The power stored in the batteries are fed to four brushless, sensorless motors, each generating 17.4 hp (13.5 k), mounted below the wings, and fitted with a reduction gear limiting the rotation speed of a 4 m diameter, two-bladed propeller to 525 rev / min. The entire system is 94% efficient, setting a record for energy efficiency. At maximum altitude Solar Impulse can fly from 57 km/h (31,5 Kts) to 140 km/h (77 Kts) whilst at sea level speeds range from a minimum of 45 km/h (20 Kts) to a maximum of 90 km/h (49 Kts).
The engineering team led by André Borschberg managed to build the entire structure proportionately 10 times lighter than that of the best glider. Every gram added had to be deducted somewhere else, to make room for enough batteries on board, and provide a cockpit in which a pilot can live for a week. In the end, it is of the weight of a small van: 2'300kg. extensive used was made of sheets of carbon, which at 25g/m2 weigh only a third as much as sheets of printer paper. The airframe is made of composite materials: carbon fibre and honeycomb sandwich whilst the upper wing surface is covered by a skin consisting of encapsulated solar cells, and the lower surface by a high-strength, flexible skin. The 140 carbon-fibre ribs spaced at 50 cm intervals give the wing its aerodynamic cross-section, and also maintain its rigidity.
On 3 July 2015 Solar Impulse with André Borschberg at the controls Solar Impulse 2 landed safely in Hawaii having completed a third of its journey around the world. The leg from Nagoya, Japan to Hawaii is the longest and most difficult leg of the Round the World Solar Flight. It took Andre 117 hours and 52 minutes of nonstop flying over the Pacific powered only by the sun.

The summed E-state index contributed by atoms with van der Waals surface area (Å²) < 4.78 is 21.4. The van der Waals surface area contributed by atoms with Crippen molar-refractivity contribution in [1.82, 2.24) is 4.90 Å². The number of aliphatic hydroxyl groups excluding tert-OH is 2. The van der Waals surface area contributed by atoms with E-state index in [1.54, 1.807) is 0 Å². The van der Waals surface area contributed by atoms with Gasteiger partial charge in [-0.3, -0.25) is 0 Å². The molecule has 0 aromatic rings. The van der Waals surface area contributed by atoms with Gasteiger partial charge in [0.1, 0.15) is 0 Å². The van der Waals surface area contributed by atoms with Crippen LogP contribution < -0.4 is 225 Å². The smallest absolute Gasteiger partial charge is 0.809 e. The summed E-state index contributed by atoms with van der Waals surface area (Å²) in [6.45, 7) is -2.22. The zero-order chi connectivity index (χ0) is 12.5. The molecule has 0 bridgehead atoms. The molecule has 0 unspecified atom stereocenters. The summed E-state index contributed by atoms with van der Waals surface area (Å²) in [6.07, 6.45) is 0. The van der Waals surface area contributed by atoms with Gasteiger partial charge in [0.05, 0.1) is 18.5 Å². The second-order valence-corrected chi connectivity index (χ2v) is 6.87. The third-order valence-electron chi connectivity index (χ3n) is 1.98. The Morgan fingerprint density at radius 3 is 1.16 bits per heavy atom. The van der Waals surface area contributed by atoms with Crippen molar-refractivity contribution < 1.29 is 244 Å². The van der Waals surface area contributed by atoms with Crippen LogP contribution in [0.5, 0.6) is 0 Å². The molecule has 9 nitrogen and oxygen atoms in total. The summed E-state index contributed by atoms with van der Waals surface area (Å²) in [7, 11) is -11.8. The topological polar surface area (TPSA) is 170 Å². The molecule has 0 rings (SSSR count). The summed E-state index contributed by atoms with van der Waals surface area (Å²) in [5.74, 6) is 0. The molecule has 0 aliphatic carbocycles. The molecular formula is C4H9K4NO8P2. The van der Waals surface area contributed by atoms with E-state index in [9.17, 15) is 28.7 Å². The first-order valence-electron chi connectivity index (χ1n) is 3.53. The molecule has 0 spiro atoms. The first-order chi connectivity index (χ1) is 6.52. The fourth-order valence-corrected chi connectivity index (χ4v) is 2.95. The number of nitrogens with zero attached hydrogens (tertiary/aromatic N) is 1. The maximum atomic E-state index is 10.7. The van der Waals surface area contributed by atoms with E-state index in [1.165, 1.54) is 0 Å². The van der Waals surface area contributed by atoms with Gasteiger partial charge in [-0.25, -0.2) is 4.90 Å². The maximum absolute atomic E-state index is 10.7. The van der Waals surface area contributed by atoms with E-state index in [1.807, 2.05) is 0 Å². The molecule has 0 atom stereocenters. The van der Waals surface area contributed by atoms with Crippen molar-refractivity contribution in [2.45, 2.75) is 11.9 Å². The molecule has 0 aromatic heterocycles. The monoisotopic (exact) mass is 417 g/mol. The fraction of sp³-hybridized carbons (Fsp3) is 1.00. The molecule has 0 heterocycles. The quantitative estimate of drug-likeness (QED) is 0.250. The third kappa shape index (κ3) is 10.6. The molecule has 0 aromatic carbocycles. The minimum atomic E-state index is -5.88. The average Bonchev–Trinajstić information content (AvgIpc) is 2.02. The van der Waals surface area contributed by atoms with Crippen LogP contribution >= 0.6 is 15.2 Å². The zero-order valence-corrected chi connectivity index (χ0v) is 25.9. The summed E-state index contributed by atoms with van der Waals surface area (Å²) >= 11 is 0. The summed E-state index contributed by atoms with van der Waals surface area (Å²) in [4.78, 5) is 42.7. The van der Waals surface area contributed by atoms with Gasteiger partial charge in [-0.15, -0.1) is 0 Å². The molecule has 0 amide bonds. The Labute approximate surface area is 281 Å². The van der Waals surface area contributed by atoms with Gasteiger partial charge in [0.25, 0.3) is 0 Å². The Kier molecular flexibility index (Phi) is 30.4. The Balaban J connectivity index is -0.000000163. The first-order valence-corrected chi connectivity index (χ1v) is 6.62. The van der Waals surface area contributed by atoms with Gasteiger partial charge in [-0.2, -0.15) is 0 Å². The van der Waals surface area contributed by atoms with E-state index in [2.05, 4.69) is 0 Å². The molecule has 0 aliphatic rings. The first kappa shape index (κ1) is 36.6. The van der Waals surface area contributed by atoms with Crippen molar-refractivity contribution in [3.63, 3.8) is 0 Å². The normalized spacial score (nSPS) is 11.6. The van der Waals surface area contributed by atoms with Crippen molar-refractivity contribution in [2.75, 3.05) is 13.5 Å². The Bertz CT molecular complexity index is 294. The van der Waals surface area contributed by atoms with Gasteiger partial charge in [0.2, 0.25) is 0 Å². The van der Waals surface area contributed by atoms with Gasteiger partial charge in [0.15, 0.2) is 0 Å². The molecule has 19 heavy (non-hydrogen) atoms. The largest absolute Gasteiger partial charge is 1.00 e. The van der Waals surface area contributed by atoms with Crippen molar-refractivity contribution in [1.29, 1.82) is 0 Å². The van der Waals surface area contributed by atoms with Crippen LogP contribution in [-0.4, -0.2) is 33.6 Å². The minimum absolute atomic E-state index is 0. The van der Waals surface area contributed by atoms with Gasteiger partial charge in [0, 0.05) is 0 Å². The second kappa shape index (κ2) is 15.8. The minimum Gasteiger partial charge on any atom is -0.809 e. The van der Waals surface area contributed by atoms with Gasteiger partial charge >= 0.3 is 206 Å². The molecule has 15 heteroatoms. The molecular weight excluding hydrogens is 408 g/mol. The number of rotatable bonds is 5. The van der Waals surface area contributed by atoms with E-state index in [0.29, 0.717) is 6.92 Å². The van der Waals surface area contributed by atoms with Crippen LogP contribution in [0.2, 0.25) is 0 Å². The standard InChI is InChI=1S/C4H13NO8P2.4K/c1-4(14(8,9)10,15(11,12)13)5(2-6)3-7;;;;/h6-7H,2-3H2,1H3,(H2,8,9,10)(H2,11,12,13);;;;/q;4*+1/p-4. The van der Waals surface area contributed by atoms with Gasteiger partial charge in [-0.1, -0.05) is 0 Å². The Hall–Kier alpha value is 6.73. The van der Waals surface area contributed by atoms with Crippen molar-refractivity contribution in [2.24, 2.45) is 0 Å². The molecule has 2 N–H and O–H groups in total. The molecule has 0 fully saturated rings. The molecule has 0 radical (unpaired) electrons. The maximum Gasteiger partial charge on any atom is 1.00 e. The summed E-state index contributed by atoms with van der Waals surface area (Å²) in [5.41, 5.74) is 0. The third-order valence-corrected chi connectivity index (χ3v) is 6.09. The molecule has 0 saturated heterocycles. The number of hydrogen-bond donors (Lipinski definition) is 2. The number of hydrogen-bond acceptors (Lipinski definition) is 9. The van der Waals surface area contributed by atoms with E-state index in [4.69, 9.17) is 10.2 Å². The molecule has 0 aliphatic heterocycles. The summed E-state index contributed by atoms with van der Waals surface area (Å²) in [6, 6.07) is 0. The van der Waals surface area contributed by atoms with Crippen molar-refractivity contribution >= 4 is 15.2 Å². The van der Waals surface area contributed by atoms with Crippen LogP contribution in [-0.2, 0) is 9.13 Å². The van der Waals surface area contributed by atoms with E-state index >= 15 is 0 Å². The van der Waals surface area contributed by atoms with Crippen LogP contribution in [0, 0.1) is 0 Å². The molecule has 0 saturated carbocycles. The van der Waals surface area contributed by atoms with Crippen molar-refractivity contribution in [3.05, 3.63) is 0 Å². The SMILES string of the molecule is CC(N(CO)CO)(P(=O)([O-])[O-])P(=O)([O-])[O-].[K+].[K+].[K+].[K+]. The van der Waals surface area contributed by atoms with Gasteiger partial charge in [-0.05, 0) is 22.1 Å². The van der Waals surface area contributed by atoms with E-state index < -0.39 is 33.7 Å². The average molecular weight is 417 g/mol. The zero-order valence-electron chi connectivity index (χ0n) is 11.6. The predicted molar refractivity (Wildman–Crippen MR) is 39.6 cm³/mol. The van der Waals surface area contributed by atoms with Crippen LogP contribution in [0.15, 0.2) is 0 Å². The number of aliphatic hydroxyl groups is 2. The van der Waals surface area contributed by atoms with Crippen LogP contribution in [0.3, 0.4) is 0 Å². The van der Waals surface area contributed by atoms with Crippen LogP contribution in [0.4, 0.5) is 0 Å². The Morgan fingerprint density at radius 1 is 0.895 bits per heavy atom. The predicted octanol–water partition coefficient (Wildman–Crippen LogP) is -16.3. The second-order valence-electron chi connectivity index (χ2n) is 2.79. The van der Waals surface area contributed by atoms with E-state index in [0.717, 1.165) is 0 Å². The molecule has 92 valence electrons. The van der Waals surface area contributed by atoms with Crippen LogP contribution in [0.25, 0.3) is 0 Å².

During the first ascent on day one of the flight from Nagoya to Hawaii, the battery temperature increased due to a high climb rate and an over insulation of the gondolas. And while the Mission Team was monitoring this very closely during the flight, there was no way to decrease the temperature for the remaining duration as each daily cycle requires an ascent to 28'000 feet and descent for optimal energy management.
Despite the hard work of the Solar Impulse team to repair the batteries which overheated in the record breaking oceanic flight from Nagoya to Hawaii, the solar powered airplane of Bertrand Piccard and André Borschberg will stay in Hawaii until early spring 2016.
Solar Impulse is attempting a historic first of flying around the world only on solar energy. And while Solar Impulse has completed 8 legs, covering nearly half of the journey, setbacks are part of the challenges of a project which is pushing technological boundaries to the limits. Solar Impulse will try to complete the first ever round-the-world solar flight in 2016 and this delay will in no way influence the overall objectives of this pioneering endeavour.